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  • Writer's pictureANIYSA RAIFORD


Since the age of 5 years old, I’ve learned that people treat you differently for the way you look. As I got older and my brother was diagnosed with having Autism, the way people would treat him, and us as a family would shift. It wasn’t until then, that I became more aware as to how others treated those that were special needs. It’s not most people’s fault if they aren’t aware of how insensitive they can come across to a mom at a grocery store gawking at their child while they have a meltdown, or staring at a child/adult who may have clothes that are inside out because of sensory issues with fabrics.

Most people even back then when I was 5 years old, weren’t aware of special needs and how to interact with that population of people. Even though the awareness is increasing with how close in proximity having special needs occurs in most families, there are still some people out in the world who just don’t know.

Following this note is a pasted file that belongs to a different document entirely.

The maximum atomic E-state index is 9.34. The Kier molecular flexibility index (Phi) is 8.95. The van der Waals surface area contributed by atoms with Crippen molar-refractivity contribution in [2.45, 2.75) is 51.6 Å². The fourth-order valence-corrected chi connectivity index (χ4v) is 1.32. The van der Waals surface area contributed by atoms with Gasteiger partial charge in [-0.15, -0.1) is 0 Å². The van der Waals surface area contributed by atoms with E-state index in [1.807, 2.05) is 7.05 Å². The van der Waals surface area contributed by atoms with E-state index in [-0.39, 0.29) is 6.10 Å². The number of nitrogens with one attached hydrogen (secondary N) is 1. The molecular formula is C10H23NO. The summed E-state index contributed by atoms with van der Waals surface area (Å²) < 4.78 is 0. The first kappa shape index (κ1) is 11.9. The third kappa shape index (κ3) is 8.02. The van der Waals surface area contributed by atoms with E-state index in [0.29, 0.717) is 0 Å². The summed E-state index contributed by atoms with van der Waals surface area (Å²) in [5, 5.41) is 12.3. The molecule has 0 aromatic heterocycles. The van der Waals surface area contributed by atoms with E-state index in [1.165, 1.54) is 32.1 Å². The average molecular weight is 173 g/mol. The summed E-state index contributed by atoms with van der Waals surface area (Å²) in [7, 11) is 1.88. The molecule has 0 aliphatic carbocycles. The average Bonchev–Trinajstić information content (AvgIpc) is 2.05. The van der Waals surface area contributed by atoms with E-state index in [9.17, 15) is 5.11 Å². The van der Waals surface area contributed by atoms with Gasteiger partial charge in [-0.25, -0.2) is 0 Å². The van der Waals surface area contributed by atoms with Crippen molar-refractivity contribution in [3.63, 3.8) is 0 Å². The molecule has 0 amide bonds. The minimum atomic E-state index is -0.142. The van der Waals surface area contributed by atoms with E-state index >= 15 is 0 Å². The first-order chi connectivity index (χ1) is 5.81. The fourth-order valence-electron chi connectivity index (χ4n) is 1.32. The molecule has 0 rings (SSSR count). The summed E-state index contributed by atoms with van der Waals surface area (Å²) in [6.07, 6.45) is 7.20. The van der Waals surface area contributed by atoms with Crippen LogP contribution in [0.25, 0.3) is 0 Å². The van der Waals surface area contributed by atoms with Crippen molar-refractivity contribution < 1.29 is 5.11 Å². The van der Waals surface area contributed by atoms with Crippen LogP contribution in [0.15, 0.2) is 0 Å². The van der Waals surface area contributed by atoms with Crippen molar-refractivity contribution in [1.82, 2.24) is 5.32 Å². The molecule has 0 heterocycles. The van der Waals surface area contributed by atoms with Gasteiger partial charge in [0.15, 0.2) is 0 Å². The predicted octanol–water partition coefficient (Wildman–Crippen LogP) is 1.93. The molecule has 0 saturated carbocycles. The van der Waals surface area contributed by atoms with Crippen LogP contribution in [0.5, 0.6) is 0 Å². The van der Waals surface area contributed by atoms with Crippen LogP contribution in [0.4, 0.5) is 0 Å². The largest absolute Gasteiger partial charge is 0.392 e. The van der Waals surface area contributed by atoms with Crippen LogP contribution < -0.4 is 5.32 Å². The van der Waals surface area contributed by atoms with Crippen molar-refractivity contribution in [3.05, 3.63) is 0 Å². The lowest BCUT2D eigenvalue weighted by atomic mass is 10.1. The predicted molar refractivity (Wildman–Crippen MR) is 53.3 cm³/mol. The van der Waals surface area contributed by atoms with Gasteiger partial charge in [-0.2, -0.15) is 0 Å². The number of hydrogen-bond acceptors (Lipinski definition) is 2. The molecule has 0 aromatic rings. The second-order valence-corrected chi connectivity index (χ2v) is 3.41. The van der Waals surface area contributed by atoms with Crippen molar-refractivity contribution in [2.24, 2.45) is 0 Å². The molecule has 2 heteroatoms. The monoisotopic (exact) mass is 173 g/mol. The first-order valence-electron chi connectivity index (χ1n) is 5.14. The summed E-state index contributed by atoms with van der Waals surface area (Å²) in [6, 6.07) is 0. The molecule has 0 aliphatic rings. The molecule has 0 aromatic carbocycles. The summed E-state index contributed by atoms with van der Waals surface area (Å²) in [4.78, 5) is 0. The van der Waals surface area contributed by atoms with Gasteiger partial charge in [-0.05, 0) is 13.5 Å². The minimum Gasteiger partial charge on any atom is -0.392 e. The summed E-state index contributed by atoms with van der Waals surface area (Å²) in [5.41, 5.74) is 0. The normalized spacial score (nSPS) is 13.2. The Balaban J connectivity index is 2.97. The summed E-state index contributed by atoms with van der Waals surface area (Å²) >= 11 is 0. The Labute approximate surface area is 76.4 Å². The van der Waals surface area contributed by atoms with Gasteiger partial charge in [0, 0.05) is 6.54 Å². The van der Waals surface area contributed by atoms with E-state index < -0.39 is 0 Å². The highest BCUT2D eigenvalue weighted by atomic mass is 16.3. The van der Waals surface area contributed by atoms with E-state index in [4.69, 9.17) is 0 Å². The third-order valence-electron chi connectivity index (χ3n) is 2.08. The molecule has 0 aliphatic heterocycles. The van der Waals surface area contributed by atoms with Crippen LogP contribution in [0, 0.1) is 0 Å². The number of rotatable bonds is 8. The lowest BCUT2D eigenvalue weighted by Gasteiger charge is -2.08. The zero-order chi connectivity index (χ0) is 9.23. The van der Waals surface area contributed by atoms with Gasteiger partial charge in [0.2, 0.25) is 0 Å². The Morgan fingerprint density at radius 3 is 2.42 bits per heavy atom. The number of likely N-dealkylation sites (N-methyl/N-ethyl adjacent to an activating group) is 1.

10 Tips on how to interact and treat those with special needs/disabilities.

  1. Before you give help, ask if the person needs it. The person may want to do things for herself/himself.

  2. It’s okay to ask friends or classmates about their illnesses or disabilities. But don’t be offended if your friend doesn’t want to talk about it.

  3. Don’t be afraid to ask questions if you are not sure how to actor interact with an individual.

  4. Use People First Language to tell what a person HAS, not what a person IS.

  5. Recognize that not all disabilities are visible in sight.

  6. Emphasize abilities not limitations. Say, for example, “a man walks with crutches” instead of, “he is crippled.”

  7. Treat the person as just that, a PERSON. Don’t patronize the individual because they have a physical or mental disability. An example would be: Don’t pat people in wheelchairs on the head or shoulder in place of a proper greeting. Sit down if applicable and make eye contact directly.

  8. Remember to give respect and be patient.

  9. Do not leave a person with a disability out of a conversation or activity because you feel uncomfortable or fear that he/she will feel uncomfortable. Include him or her as you would anyone else.

  10. Take time to understand the individual and make sure the individual understands you.

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